All we can do is hope and pray our River makes it into adulthood, as we have nearly lost him so many times, he’s often blue lighted to resus. We want to make the most of everyday we have with him, making special memories and for him to enjoy the life to the best we can.

Despite all his challenges, he is a lovely sunny little boy, caring, and determined to fight everything life has thrown at him and he is loved by everyone who meets him. River is such an inspiration.

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Skylah-Mae V

27 September 2017

Story Written 2017

Skylah was a healthy, happy baby born on 26th May 2013. In September 2013, Skylah was diagnosed at 4 months old with bilateral retinoblastoma (eye cancer in both eyes). She underwent six rounds of chemotherapy and we got the all clear in January 2014. When we went for her next check up we found out she had relapsed in one eye and she would need more chemotherapy, this time it was called intra arterial chemo. Whilst they were doing the procedure they came across a blockage, so she was sent for an MRI. When the results came back we were told they had discovered a brain tumour in her pineal gland, she had a seven hour operation and had intensive chemotherapy which ended October 2014.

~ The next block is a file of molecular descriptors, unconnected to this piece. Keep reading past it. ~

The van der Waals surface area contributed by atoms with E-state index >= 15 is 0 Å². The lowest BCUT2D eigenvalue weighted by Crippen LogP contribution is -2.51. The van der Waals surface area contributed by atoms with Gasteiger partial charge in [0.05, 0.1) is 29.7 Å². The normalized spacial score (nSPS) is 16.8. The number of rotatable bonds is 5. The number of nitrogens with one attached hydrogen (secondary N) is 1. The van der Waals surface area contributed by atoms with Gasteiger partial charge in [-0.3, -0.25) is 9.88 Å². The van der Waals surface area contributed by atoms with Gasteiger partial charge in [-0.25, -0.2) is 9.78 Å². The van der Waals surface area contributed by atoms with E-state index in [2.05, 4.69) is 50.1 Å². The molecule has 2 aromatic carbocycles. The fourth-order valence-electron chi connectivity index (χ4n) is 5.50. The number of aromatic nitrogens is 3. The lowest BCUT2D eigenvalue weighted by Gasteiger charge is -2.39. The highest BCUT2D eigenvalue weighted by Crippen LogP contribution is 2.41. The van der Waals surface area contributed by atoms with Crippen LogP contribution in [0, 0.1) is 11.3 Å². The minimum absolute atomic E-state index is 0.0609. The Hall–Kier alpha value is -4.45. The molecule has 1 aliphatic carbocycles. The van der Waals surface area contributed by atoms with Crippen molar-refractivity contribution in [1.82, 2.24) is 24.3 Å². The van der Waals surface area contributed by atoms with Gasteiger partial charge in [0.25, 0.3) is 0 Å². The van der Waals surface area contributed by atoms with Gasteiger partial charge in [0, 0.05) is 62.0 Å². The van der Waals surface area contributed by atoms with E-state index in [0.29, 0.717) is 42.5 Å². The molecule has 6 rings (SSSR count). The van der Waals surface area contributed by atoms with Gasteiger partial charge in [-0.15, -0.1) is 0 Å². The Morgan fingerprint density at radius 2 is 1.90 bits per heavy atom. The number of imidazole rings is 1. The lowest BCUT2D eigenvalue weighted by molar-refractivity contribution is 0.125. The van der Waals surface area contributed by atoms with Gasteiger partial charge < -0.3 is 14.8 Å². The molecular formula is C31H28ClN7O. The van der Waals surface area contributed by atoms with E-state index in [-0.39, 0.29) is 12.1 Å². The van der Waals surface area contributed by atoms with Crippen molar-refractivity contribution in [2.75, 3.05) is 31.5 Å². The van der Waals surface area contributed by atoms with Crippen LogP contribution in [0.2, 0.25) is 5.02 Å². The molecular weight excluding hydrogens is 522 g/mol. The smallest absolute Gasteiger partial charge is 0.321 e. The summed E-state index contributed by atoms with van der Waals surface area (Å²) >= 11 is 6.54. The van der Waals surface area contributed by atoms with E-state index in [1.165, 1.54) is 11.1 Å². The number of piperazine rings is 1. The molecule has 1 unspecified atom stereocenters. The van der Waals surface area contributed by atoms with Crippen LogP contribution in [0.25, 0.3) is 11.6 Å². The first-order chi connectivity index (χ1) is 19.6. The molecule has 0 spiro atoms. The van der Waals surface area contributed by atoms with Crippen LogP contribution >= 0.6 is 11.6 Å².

We were over the moon that it had finished and for about a year and a bit we enjoyed her being clear of a brain tumour! She still had regular checks on her eyes and needed regular treatment to keep her right eye stable but all in all everything was looking up for us!
In January 2016 we took Skylah to A&E as she was walking a bit odd and then when they did an MRI they found that she was covered in tumours from the bottom of her spine all the way up to her brain! We were completely devastated!
We got told there was nothing they could do for her apart from palliative radiotherapy which ended in March 2016. We took her home to make as many memories as possible, but she has been a complete superstar and is amazing all her consultants. Skylah is still with us over a year later and we are so thankful for every day we have with Skylah.
Unfortunately on the 23rd August 2017 we had to make the decision to have Skylah’s eye removed and she is having the operation this Wednesday 30th August 2017.

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Vicki H

06 September 2017

Story Written 2017